Shao Yong

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Shao Yong

Shao Yong (Chinese: 邵雍; pinyin: Shào Yōng; Wade–Giles: Shao Yung) (1011–1077), courtesy name Yaofu (堯夫), named Shào Kāngjié (邵康節) after death, was a Song Dynasty Chinese philosopher, cosmologist, poet and historian who greatly influenced the development of Neo-Confucianism in China.

Shao is considered one of the most learned men of his time. Unlike most men of such stature in his society, Shao avoided governmental positions his entire life, but his influence was no less substantial. He wrote an influential treatise on cosmogony, the Huangji Jingshi (皇極經世, Book of supreme world ordering principles).

Origins[edit]

Shao's ancestors were from Fanyang. He was born in 1011 in an area known as Hengzhang county (衡漳, now Anyang, Henan) to Shao Gu (邵古, 986–1064) and Lady Li (李氏, d. 1032 or 1033).[1] Shao's mother, Li, was an extremely devout practitioner of Buddhism. This link with Buddhism proved to be a major influence on Shao's thought throughout his life.

Shao Yong's first teacher was Shao Gu, his father. This was common practice in the familial environment of China at the time. Shao Gu was a scholar in philology and his influence can be discerned in Shao's literary works. Guided by his father, he studied the Six Confucian classics intensively at a young age. Shao also sought out the scholarship of private schools, many of which were run by monks and heavily influenced by Buddhism.

Around 1020, the Shao family moved to Gongcheng county (now Xinxiang, Henan). Shortly after his mother's death in 1032 or 1033. Shao met his most important teacher, Li Zhicai (李之才). Li was a former pupil of ancient prose specialist Mu Xiu (穆修, 979–1032). Under Mu Xiu, Li had studied the I Ching extensively.

Career and later life[edit]

Shao was a member of a group of thinkers who gathered in Luoyang toward the last three decades of the 11th century. This group had two primary objectives. One of these was to draw parallels between their own streams of thought and that of Confucianism as understood by Mencius.

Secondly, the men set out to undermine any links, real or otherwise, between 4th-century Confucianism and what they viewed as inferior philosophical schools of thinking, namely Buddhism and Taoism. Other loosely connected members of this so-called network of thinkers include: Cheng Yi, Zhang Zai, Cheng Hao (程顥, 1032–1085) and Zhou Dunyi. Central to each of these men was the ancient text I Ching, which each had studied closely. The way in which Shao studied this ancient text, however, differed from the other members.

During the Song Dynasty, there were two main approaches in I Ching studies. Together with the majority of scholars, the other members of the group took the yili xue (義理學, "principle study") approach, which was based on literalistic and moralistic concepts. The other approach, taken by Shao alone, was the xiangshu xue (象數學, "image-number study") approach, which was based much more on iconographic and cosmological concepts. An approach to I Ching divination known as Mei Hua Yi has been attributed to him.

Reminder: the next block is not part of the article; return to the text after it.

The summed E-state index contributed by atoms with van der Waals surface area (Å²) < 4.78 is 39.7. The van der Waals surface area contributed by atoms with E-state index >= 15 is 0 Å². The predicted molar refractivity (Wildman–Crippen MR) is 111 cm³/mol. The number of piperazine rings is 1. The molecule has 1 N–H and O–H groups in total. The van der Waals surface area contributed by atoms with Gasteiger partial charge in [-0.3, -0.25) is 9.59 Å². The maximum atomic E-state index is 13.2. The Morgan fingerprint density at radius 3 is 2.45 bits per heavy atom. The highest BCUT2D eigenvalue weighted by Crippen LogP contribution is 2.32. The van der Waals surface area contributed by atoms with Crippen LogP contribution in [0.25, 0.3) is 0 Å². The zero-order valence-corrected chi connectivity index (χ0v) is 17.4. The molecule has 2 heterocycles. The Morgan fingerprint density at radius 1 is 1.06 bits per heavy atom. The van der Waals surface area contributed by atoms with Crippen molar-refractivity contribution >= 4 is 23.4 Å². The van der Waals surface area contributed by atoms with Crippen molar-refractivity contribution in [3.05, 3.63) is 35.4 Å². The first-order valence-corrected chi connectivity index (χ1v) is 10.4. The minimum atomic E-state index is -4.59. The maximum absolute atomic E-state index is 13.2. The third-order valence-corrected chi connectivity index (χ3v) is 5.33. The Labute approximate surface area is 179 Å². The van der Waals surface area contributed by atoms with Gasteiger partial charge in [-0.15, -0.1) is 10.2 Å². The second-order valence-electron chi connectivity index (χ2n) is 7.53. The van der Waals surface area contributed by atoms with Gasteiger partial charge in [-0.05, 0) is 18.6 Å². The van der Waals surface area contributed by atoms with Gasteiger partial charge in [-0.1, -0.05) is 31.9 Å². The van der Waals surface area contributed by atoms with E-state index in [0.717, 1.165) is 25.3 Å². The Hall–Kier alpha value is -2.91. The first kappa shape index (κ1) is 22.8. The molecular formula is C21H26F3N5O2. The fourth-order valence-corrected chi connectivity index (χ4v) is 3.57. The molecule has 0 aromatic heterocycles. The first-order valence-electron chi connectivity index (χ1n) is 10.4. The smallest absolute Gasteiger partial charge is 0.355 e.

Shao Yong also edited the "Tai Hsuan Jing" by Yang Hsiung (10 AD). Influenced by the Base 3 number system found in the Tai Hsuan, Shao Yong then set the Hexagrams of the I Ching into a binary order (the Fu Hsi Ordering). This in turn influenced Leibniz and his thinking on binary arithmetic, and in turn the language of modern computers.

Poetry[edit]

Shao is also famous for his poetry and for his interest in the game of Go (wéiqí). He wrote a Great Ode to Watching Wéiqí (觀棋大吟), one of the longest surviving classical Chinese poems, as well as a Long Ode to Watching Wéiqí (觀棋長吟), which is translated below.

Long Ode to Watching Weiqi
Cquote1.png

In a quiet courtyard in the spring, with evening's light filtering through the leaves,
guests relax on the veranda and watch as two compete at wéiqí.
Each calls into themselves the divine and the infernal,
sculpting mountains and rivers into their world.
Across the board, dragons and serpents array for battle,
geese scatter as collapsing fortresses are sacked;
masses die, pushed into pits by Qin's soldiers,
and the drama's audience is left in awe of its General Jin.
To sit at the board is to raise halberd and taste combat,
to endure the freezing and brave the flames in the constant changes;
life and death each will come to both masters,
but victory and defeat must each go to one.
On this road, one strips away the other's disguises,
in life, one must erect one's own facade;
dreadful is a wound to the exposed belly or heart,
merely painful is an injury to the face, which can be cured;
Effective is a blow that strikes home in an opponent's back,
successful are schemes that use repeated feints and deceit.
Look at the activity on the streets of our capital,
if you were to go elsewhere, wouldn't it be the same?

Cquote2.png
Shao Yong a[›]

See also[edit]

Notes[edit]

^ a: The shorter "Long Ode" is available at this Chinese source

  1. ^ Wyatt; 12,13,16

References[edit]

  • Birdwhistell, Anne D. Transition to Neo-Confucianism: Shao Yung on Knowledge and Symbols of Reality. Stanford, California: Stanford University Press, 1989. ISBN 0-8047-1550-5.
  • Liu, Weihua, "Shao Yong". Encyclopedia of China (Philosophy Edition), 1st ed.
  • Wyatt, Don J. The Recluse of Loyang: Shao Yung and the Moral Evolution of Early Sung Thought. Honolulu, Hawaii: University of Hawaii Press, 1996. ISBN 0-8248-1755-9.

External links[edit]